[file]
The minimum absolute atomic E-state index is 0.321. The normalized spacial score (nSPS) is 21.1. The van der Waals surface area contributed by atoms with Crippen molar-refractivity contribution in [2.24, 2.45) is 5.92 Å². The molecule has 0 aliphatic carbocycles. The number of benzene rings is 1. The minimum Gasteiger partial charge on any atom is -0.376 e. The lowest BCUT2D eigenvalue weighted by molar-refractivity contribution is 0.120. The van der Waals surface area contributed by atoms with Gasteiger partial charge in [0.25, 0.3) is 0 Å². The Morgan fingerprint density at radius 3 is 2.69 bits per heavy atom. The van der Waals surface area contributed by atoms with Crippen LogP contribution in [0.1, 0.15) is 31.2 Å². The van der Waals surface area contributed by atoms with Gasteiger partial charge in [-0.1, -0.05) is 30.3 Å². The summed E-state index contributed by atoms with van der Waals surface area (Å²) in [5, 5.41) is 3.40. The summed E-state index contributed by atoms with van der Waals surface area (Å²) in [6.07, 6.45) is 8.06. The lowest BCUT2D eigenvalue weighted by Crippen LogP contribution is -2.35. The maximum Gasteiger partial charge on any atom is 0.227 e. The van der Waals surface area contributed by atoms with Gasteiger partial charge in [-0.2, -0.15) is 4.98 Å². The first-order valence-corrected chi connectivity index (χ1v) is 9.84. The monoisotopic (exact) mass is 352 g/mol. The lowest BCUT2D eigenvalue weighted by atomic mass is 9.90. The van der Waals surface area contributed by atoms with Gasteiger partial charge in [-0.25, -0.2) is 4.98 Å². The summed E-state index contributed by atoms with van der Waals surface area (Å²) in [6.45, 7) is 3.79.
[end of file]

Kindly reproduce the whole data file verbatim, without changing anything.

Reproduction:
The minimum absolute atomic E-state index is 0.321. The normalized spacial score (nSPS) is 21.1. The van der Waals surface area contributed by atoms with Crippen molar-refractivity contribution in [2.24, 2.45) is 5.92 Å². The molecule has 0 aliphatic carbocycles. The number of benzene rings is 1. The minimum Gasteiger partial charge on any atom is -0.376 e. The lowest BCUT2D eigenvalue weighted by molar-refractivity contribution is 0.120. The van der Waals surface area contributed by atoms with Gasteiger partial charge in [0.25, 0.3) is 0 Å². The Morgan fingerprint density at radius 3 is 2.69 bits per heavy atom. The van der Waals surface area contributed by atoms with Crippen LogP contribution in [0.1, 0.15) is 31.2 Å². The van der Waals surface area contributed by atoms with Gasteiger partial charge in [-0.1, -0.05) is 30.3 Å². The summed E-state index contributed by atoms with van der Waals surface area (Å²) in [5, 5.41) is 3.40. The summed E-state index contributed by atoms with van der Waals surface area (Å²) in [6.07, 6.45) is 8.06. The lowest BCUT2D eigenvalue weighted by Crippen LogP contribution is -2.35. The maximum Gasteiger partial charge on any atom is 0.227 e. The van der Waals surface area contributed by atoms with Gasteiger partial charge in [-0.2, -0.15) is 4.98 Å². The first-order valence-corrected chi connectivity index (χ1v) is 9.84. The monoisotopic (exact) mass is 352 g/mol. The lowest BCUT2D eigenvalue weighted by atomic mass is 9.90. The van der Waals surface area contributed by atoms with Gasteiger partial charge in [-0.25, -0.2) is 4.98 Å². The summed E-state index contributed by atoms with van der Waals surface area (Å²) in [6.45, 7) is 3.79.